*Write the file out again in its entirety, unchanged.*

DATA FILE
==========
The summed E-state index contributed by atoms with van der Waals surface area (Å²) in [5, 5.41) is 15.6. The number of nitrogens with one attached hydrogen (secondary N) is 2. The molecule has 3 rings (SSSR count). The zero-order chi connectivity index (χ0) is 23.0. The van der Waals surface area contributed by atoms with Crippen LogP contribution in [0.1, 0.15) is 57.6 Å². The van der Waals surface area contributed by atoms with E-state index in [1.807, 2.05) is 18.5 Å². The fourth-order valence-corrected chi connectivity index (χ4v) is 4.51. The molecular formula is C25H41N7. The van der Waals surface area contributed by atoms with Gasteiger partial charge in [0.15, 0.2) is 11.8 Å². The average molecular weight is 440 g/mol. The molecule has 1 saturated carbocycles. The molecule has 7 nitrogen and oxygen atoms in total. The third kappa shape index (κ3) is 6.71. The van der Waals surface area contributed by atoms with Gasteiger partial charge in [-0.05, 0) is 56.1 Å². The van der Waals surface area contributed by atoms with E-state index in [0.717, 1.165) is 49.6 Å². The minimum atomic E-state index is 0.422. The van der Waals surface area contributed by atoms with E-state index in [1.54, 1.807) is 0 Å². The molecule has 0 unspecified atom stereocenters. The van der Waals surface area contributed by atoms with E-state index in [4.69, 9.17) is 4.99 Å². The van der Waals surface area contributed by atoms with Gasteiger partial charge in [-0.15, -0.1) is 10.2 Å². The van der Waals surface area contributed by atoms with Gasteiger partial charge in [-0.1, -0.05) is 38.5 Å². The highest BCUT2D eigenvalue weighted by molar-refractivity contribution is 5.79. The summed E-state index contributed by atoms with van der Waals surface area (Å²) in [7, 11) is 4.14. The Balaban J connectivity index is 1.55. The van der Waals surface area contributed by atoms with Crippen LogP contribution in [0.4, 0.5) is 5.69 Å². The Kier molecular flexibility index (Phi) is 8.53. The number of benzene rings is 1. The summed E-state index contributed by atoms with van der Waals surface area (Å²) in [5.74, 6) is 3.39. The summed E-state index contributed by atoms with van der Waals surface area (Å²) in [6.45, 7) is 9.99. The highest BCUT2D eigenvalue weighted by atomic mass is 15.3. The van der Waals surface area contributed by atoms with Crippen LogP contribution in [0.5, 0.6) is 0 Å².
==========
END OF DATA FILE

The summed E-state index contributed by atoms with van der Waals surface area (Å²) in [5, 5.41) is 15.6. The number of nitrogens with one attached hydrogen (secondary N) is 2. The molecule has 3 rings (SSSR count). The zero-order chi connectivity index (χ0) is 23.0. The van der Waals surface area contributed by atoms with Crippen LogP contribution in [0.1, 0.15) is 57.6 Å². The van der Waals surface area contributed by atoms with E-state index in [1.807, 2.05) is 18.5 Å². The fourth-order valence-corrected chi connectivity index (χ4v) is 4.51. The molecular formula is C25H41N7. The van der Waals surface area contributed by atoms with Gasteiger partial charge in [0.15, 0.2) is 11.8 Å². The average molecular weight is 440 g/mol. The molecule has 1 saturated carbocycles. The molecule has 7 nitrogen and oxygen atoms in total. The third kappa shape index (κ3) is 6.71. The van der Waals surface area contributed by atoms with Gasteiger partial charge in [-0.05, 0) is 56.1 Å². The van der Waals surface area contributed by atoms with E-state index in [0.717, 1.165) is 49.6 Å². The minimum atomic E-state index is 0.422. The van der Waals surface area contributed by atoms with E-state index in [1.54, 1.807) is 0 Å². The molecule has 0 unspecified atom stereocenters. The van der Waals surface area contributed by atoms with E-state index in [4.69, 9.17) is 4.99 Å². The van der Waals surface area contributed by atoms with Gasteiger partial charge in [-0.15, -0.1) is 10.2 Å². The van der Waals surface area contributed by atoms with Gasteiger partial charge in [-0.1, -0.05) is 38.5 Å². The highest BCUT2D eigenvalue weighted by molar-refractivity contribution is 5.79. The summed E-state index contributed by atoms with van der Waals surface area (Å²) in [7, 11) is 4.14. The Balaban J connectivity index is 1.55. The van der Waals surface area contributed by atoms with Crippen LogP contribution in [0.4, 0.5) is 5.69 Å². The Kier molecular flexibility index (Phi) is 8.53. The number of benzene rings is 1. The summed E-state index contributed by atoms with van der Waals surface area (Å²) in [5.74, 6) is 3.39. The summed E-state index contributed by atoms with van der Waals surface area (Å²) in [6.45, 7) is 9.99. The highest BCUT2D eigenvalue weighted by atomic mass is 15.3. The van der Waals surface area contributed by atoms with Crippen LogP contribution in [0.5, 0.6) is 0 Å².